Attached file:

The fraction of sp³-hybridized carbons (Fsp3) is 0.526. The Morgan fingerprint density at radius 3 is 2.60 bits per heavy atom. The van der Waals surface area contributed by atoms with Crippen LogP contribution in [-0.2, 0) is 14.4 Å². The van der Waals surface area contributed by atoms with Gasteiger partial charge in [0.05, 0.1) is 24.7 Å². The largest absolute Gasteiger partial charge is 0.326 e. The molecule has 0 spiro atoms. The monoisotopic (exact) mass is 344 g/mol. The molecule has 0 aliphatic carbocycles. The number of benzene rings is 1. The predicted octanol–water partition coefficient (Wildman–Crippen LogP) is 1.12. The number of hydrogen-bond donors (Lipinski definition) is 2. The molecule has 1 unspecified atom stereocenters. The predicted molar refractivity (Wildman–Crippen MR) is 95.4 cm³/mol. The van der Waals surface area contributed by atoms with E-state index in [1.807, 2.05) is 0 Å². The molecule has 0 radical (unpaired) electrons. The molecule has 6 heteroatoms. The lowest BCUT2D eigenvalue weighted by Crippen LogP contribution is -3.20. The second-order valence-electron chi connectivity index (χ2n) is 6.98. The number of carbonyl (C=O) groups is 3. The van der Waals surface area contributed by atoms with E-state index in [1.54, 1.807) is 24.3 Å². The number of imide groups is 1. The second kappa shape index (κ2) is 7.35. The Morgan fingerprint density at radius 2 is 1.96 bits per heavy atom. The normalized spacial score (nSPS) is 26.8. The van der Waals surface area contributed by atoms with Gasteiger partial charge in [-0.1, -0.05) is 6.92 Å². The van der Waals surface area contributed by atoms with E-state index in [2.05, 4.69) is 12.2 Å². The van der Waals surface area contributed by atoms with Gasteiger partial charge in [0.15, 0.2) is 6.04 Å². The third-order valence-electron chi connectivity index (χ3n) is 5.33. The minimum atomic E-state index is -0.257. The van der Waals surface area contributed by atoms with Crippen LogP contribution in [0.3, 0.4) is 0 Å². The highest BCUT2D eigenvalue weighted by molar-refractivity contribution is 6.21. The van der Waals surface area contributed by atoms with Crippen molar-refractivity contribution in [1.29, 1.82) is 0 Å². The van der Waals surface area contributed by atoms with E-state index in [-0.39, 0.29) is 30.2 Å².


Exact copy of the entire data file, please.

The fraction of sp³-hybridized carbons (Fsp3) is 0.526. The Morgan fingerprint density at radius 3 is 2.60 bits per heavy atom. The van der Waals surface area contributed by atoms with Crippen LogP contribution in [-0.2, 0) is 14.4 Å². The van der Waals surface area contributed by atoms with Gasteiger partial charge in [0.05, 0.1) is 24.7 Å². The largest absolute Gasteiger partial charge is 0.326 e. The molecule has 0 spiro atoms. The monoisotopic (exact) mass is 344 g/mol. The molecule has 0 aliphatic carbocycles. The number of benzene rings is 1. The predicted octanol–water partition coefficient (Wildman–Crippen LogP) is 1.12. The number of hydrogen-bond donors (Lipinski definition) is 2. The molecule has 1 unspecified atom stereocenters. The predicted molar refractivity (Wildman–Crippen MR) is 95.4 cm³/mol. The van der Waals surface area contributed by atoms with E-state index in [1.807, 2.05) is 0 Å². The molecule has 0 radical (unpaired) electrons. The molecule has 6 heteroatoms. The lowest BCUT2D eigenvalue weighted by Crippen LogP contribution is -3.20. The second-order valence-electron chi connectivity index (χ2n) is 6.98. The number of carbonyl (C=O) groups is 3. The van der Waals surface area contributed by atoms with E-state index in [1.54, 1.807) is 24.3 Å². The number of imide groups is 1. The second kappa shape index (κ2) is 7.35. The Morgan fingerprint density at radius 2 is 1.96 bits per heavy atom. The normalized spacial score (nSPS) is 26.8. The van der Waals surface area contributed by atoms with Gasteiger partial charge in [-0.1, -0.05) is 6.92 Å². The van der Waals surface area contributed by atoms with E-state index in [2.05, 4.69) is 12.2 Å². The van der Waals surface area contributed by atoms with Gasteiger partial charge in [0.15, 0.2) is 6.04 Å². The third-order valence-electron chi connectivity index (χ3n) is 5.33. The minimum atomic E-state index is -0.257. The van der Waals surface area contributed by atoms with Crippen LogP contribution in [0.3, 0.4) is 0 Å². The highest BCUT2D eigenvalue weighted by molar-refractivity contribution is 6.21. The van der Waals surface area contributed by atoms with Crippen molar-refractivity contribution in [1.29, 1.82) is 0 Å². The van der Waals surface area contributed by atoms with E-state index in [-0.39, 0.29) is 30.2 Å².